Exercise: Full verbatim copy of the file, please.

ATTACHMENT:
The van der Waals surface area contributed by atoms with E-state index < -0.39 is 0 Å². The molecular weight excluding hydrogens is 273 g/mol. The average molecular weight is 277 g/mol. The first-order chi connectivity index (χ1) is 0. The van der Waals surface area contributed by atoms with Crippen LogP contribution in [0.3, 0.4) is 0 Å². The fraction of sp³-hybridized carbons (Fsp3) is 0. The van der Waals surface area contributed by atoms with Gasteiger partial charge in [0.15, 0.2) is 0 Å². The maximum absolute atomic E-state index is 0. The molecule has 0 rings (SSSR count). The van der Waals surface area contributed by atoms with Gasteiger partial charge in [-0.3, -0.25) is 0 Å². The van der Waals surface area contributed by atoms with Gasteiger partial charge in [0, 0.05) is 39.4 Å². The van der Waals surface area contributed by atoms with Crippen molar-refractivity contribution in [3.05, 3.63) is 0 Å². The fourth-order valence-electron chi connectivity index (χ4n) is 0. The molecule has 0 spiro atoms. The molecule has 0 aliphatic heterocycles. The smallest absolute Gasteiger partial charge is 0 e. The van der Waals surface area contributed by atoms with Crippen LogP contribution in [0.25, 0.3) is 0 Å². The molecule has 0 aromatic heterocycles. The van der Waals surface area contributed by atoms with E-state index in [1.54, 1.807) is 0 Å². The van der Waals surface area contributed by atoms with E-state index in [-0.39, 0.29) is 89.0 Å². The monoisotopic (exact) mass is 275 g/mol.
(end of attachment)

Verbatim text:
The van der Waals surface area contributed by atoms with E-state index < -0.39 is 0 Å². The molecular weight excluding hydrogens is 273 g/mol. The average molecular weight is 277 g/mol. The first-order chi connectivity index (χ1) is 0. The van der Waals surface area contributed by atoms with Crippen LogP contribution in [0.3, 0.4) is 0 Å². The fraction of sp³-hybridized carbons (Fsp3) is 0. The van der Waals surface area contributed by atoms with Gasteiger partial charge in [0.15, 0.2) is 0 Å². The maximum absolute atomic E-state index is 0. The molecule has 0 rings (SSSR count). The van der Waals surface area contributed by atoms with Gasteiger partial charge in [-0.3, -0.25) is 0 Å². The van der Waals surface area contributed by atoms with Gasteiger partial charge in [0, 0.05) is 39.4 Å². The van der Waals surface area contributed by atoms with Crippen molar-refractivity contribution in [3.05, 3.63) is 0 Å². The fourth-order valence-electron chi connectivity index (χ4n) is 0. The molecule has 0 spiro atoms. The molecule has 0 aliphatic heterocycles. The smallest absolute Gasteiger partial charge is 0 e. The van der Waals surface area contributed by atoms with Crippen LogP contribution in [0.25, 0.3) is 0 Å². The molecule has 0 aromatic heterocycles. The van der Waals surface area contributed by atoms with E-state index in [1.54, 1.807) is 0 Å². The van der Waals surface area contributed by atoms with E-state index in [-0.39, 0.29) is 89.0 Å². The monoisotopic (exact) mass is 275 g/mol.